It was a pleasure reading the article of Wilson et al1 dealing with changes of depressive symptoms in the prodromal phase of Alzheimer disease (AD) in a large cohort of elderly subjects. They tested the reverse causality hypothesis, arguing that depression would be a consequence of the disease rather than a risk factor. The hypothesis is plausible from a biological standpoint and worthy of consideration since there is a continuum between normality, mild cognitive impairment, and AD. The follow-up period was long enough to detect an increase of depressive symptoms in the early phases of the disease. However, Wilson et al were unable to verify their hypothesis as no increases in depressive symptoms were detected before the diagnosis of AD was made. Aside from the possibility of low sensitivity of the self-reported instrument used to measure depressive symptoms in AD, increases in depressive symptoms were not observed in determined subgroups according to determined variables (perceived memory dysfunction, personality traits, and vascular disease).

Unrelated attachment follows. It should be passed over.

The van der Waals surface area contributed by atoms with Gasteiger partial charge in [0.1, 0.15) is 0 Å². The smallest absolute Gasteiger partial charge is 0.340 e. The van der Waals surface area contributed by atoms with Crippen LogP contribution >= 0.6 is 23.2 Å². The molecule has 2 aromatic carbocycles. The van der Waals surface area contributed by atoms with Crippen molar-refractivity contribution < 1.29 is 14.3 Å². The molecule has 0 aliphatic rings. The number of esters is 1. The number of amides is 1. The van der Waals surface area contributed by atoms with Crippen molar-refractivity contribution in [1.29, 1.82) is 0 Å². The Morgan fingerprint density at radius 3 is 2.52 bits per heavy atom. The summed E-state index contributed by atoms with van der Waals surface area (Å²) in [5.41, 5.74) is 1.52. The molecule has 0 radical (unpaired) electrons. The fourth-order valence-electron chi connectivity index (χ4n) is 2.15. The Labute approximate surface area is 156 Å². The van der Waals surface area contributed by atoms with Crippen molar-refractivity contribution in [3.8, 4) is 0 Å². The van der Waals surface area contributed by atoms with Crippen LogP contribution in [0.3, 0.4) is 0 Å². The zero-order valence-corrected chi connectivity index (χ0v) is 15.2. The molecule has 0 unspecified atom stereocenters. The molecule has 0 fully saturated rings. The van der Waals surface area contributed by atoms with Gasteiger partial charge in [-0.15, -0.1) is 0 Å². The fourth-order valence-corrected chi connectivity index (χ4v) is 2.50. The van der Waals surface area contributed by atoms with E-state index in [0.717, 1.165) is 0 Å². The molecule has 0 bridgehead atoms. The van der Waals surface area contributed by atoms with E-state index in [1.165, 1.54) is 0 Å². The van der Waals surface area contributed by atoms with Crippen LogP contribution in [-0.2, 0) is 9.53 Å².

Modrego PJ. Depression in the Prodromal Phase of Alzheimer Disease and the Reverse Causal Hypothesis. Arch Gen Psychiatry. 2009;66(1):107–109. doi:10.1001/archgenpsychiatry.2008.502
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